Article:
Nevertheless, it’s all ridiculous enough to be consistently entertaining, and Cage is well supported by Pascal and Horgan (who is as majestic as ever). The Javi role is a tricky one, as it calls for someone who can work opposite Cage without being completely overshadowed, but who still isn’t what you’d call an actual star in the same way he is. Pascal is a shrewd choice for this, as he’s currently experiencing a bit of a career moment, but also best known for a role where he has a bucket on his head most of the time. He is clearly a smart enough actor to figure out that he’s here to support Cage rather than actually co-star in the movie, but manages to do so in a way which should earn him some credit.

In some ways a knockabout, acutely self-referential comedy is the last film you would expect to find Nicolas Cage appearing in – but then this actor’s cult has largely been born of his willingness to make unusual choices. It would be nice to think that such a distinctive and charismatic performer has another act left in his career that will see him return from the DTV wilderness and do some genuinely interesting work again. It’s quite hard to tell whether The Unbearable Weight of Massive Talent is a step on that journey or just another nail in the coffin of the whole idea of Nicolas Cage as a serious actor, but – always assuming you enjoy watching Cage – it’s a lot of fun while it lasts.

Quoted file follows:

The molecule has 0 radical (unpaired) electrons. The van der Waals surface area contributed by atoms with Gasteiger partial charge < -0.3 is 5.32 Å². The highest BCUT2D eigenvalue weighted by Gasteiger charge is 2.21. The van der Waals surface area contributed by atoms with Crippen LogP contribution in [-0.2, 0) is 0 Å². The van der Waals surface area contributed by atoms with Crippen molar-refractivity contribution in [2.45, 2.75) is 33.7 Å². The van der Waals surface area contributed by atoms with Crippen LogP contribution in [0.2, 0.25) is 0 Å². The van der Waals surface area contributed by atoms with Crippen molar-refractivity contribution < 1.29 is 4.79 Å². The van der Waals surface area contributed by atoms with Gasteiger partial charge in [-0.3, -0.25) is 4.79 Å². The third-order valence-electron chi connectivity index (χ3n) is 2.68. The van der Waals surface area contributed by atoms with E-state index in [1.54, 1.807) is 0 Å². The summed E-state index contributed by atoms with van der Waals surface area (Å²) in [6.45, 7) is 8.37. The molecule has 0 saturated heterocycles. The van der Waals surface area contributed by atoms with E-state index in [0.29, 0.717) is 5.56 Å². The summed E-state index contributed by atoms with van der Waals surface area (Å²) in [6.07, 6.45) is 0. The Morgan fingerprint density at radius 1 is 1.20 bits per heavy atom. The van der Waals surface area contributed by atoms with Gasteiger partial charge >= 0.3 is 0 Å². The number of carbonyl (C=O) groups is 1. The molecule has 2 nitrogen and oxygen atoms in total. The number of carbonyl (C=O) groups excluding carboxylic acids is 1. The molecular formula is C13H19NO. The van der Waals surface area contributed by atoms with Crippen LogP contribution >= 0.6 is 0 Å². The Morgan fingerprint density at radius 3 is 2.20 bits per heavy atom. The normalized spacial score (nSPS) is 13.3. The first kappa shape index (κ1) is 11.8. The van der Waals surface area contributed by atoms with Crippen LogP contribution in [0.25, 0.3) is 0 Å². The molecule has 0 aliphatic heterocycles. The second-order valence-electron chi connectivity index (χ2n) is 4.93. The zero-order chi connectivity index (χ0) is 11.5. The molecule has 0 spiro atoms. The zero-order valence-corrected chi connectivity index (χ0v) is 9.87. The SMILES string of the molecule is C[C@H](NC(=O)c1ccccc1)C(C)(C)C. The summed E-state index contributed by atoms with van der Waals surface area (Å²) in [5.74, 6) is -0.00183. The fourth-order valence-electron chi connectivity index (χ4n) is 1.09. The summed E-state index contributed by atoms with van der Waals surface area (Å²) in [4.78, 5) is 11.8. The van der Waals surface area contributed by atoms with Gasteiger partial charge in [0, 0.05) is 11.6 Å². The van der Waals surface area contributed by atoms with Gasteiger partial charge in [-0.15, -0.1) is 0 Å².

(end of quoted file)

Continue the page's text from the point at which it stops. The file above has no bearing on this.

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One of the pleasing cinematic developments over the last few years has been the rise to greater prominence on movie screens of Mark Rylance. Now, to be fair, Rylance has been appearing in films since 1987, but prior to Bridge of Spies in 2015 he was much more acclaimed as a theatre actor than a film star (although his game of hide-the-sausage in 2001’s Intimacy did attract some attention). Being friends with Spielberg really can give you a career boost, obviously.

After various supporting turns in fairly big films, Rylance is now starring in a slightly smaller British film, Craig Roberts’ The Phantom of the Open (‘a stupid name’, according to the people doing the marketing at my local independent cinema). There are a few British directors specialising in this sort of thing so it didn’t really surprise me that Roberts’ name was vaguely familiar – but it turns out this is because I’ve been seeing him act in films for over ten years; this is his directorial debut (and very nicely done it is too).

The film opens in the mid-seventies. Rylance plays Maurice Flitcroft, a forty-something crane operator from Barrow-in-Furness in the north of England. After a life spent providing for his wife (Sally Hawkins) and children, the looming prospect of redundancy leads Maurice to contemplate pursuing a dream of his own – namely, entering and winning the British Golf Open. Some would consider this to be a little overambitious, given that Maurice has never completed a round of golf before in his life (he has only just taken up the sport). But his irrepressible positivity will brook no doubts.